Burleigh County Extension
Burleigh County 4-H is sponsoring the first annual 4-H 4K August 30 with registration beginning at 8am at the Menoken 4-H picnic park. The race is open to the public with all levels of ability invited to attend. The race will be run on gravel.
While hay is not traded in daily and open markets, as are other commodities such as cattle and grains, price levels and movements are still of interest to many. Cattle feeders who purchase most of their feedstuffs, cow-calf producers who are having a short hay crop and looking to buy or have excess hay for sale, landowners who rent out hay ground on shares, and farmers with damaged crops (such as by hail) who are negotiating with stockmen to salvage hay all are looking for information on what hay is worth and its market value.
Menoken Grove 4-H Picnic Park invites you to the 4-H 4K run/walk and a day of family fun on Sunday, August 30th!
With all of the added moisture we have had over the last several weeks the area has seen an influx of mosquitos and other biting insects. When selecting a repellent for use on children here are a few dos and Don’ts:
Are you participating in a co-op, gardening or visiting the local farmer's markets?
Burleigh County 4-H is collecting books to help build a library in Uganda. The library will be built in partnership with Grassroots Uganda. They will be collecting new or gently used (age appropriate) children’s books for children in preschool through grade 12.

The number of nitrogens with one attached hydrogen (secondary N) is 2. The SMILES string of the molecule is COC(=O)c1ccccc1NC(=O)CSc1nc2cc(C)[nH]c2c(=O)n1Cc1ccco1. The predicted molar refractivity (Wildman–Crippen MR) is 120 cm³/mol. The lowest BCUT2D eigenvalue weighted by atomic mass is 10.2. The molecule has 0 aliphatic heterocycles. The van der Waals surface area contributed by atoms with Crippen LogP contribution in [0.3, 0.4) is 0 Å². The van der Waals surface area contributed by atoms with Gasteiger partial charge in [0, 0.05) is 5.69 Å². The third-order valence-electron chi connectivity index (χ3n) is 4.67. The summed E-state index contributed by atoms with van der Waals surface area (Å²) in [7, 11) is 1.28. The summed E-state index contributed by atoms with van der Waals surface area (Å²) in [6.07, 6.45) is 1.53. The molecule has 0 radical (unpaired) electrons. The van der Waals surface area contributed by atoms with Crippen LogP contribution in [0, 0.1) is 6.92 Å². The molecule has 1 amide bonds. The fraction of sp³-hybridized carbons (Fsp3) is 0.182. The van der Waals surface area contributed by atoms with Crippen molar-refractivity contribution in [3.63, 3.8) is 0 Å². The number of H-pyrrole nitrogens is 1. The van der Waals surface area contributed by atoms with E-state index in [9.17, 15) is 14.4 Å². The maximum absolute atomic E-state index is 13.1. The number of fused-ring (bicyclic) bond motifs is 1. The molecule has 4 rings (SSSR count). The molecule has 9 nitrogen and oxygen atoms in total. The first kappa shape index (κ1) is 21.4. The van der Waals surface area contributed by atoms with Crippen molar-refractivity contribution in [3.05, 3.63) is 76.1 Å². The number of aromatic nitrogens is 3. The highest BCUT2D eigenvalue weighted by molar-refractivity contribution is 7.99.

When you are playing hard in the sun, keep sun protection in mind. Don't forget to protect your skin!
Mowing height adjustment is probably the most important practice to prepare lawns for hot weather. Mow at heights around two and half to three inches or slightly higher. If in doubt, set the mower as high as it will go. Lawns maintained at higher heights usually develop deeper roots and dry out slower than closely mowed lawns. Lawn growth will slow as the weather gets drier and hotter.
Project Safe Send helps North Dakotans legally dispose of unusable pesticides. This program is safe, simple and free. More than 8,400 people have brought in over 3.5 million pounds of pesticides since the program's start in 1992.
Winter wheat has started to flower in parts of the state and early-planted spring wheat and barley are not far behind. With the excellent yield potential of this season’s crop and the wet weather that has moved into the state, it is time to start thinking about fungicide applications for scab suppression.